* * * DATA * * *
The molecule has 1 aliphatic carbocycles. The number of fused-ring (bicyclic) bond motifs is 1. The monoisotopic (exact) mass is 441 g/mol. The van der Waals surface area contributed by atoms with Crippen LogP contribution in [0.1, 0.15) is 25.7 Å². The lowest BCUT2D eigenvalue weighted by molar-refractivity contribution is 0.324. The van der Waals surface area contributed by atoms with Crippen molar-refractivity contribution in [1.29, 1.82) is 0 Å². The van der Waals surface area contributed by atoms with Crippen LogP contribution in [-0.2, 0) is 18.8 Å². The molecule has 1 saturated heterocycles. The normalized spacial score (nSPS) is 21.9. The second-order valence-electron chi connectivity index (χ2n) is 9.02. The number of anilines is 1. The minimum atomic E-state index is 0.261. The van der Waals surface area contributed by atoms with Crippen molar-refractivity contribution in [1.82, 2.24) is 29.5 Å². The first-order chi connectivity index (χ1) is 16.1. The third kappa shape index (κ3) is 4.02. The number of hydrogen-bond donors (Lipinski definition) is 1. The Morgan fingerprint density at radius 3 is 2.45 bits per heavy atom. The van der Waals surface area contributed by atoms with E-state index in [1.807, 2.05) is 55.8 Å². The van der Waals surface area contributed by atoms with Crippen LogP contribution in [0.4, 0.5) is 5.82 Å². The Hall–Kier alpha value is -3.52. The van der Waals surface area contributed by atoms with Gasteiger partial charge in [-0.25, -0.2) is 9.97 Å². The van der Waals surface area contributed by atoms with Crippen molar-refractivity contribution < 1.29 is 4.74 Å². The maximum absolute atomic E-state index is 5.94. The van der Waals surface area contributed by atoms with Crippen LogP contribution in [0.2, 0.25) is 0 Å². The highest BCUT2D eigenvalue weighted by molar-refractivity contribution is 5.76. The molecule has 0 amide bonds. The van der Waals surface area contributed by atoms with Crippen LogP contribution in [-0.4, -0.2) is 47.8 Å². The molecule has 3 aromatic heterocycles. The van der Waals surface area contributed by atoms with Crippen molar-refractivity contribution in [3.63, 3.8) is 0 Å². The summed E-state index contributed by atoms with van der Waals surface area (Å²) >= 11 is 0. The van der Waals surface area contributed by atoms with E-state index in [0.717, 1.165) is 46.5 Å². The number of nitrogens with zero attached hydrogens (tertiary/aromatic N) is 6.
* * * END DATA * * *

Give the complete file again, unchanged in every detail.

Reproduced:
The molecule has 1 aliphatic carbocycles. The number of fused-ring (bicyclic) bond motifs is 1. The monoisotopic (exact) mass is 441 g/mol. The van der Waals surface area contributed by atoms with Crippen LogP contribution in [0.1, 0.15) is 25.7 Å². The lowest BCUT2D eigenvalue weighted by molar-refractivity contribution is 0.324. The van der Waals surface area contributed by atoms with Crippen molar-refractivity contribution in [1.29, 1.82) is 0 Å². The van der Waals surface area contributed by atoms with Crippen LogP contribution in [-0.2, 0) is 18.8 Å². The molecule has 1 saturated heterocycles. The normalized spacial score (nSPS) is 21.9. The second-order valence-electron chi connectivity index (χ2n) is 9.02. The number of anilines is 1. The minimum atomic E-state index is 0.261. The van der Waals surface area contributed by atoms with Crippen molar-refractivity contribution in [1.82, 2.24) is 29.5 Å². The first-order chi connectivity index (χ1) is 16.1. The third kappa shape index (κ3) is 4.02. The number of hydrogen-bond donors (Lipinski definition) is 1. The Morgan fingerprint density at radius 3 is 2.45 bits per heavy atom. The van der Waals surface area contributed by atoms with E-state index in [1.807, 2.05) is 55.8 Å². The van der Waals surface area contributed by atoms with Crippen LogP contribution in [0.4, 0.5) is 5.82 Å². The Hall–Kier alpha value is -3.52. The van der Waals surface area contributed by atoms with Gasteiger partial charge in [-0.25, -0.2) is 9.97 Å². The van der Waals surface area contributed by atoms with Crippen molar-refractivity contribution < 1.29 is 4.74 Å². The maximum absolute atomic E-state index is 5.94. The van der Waals surface area contributed by atoms with Crippen LogP contribution in [0.2, 0.25) is 0 Å². The highest BCUT2D eigenvalue weighted by molar-refractivity contribution is 5.76. The molecule has 0 amide bonds. The van der Waals surface area contributed by atoms with Crippen LogP contribution in [-0.4, -0.2) is 47.8 Å². The molecule has 3 aromatic heterocycles. The van der Waals surface area contributed by atoms with Crippen molar-refractivity contribution in [3.63, 3.8) is 0 Å². The summed E-state index contributed by atoms with van der Waals surface area (Å²) >= 11 is 0. The van der Waals surface area contributed by atoms with E-state index in [0.717, 1.165) is 46.5 Å². The number of nitrogens with zero attached hydrogens (tertiary/aromatic N) is 6.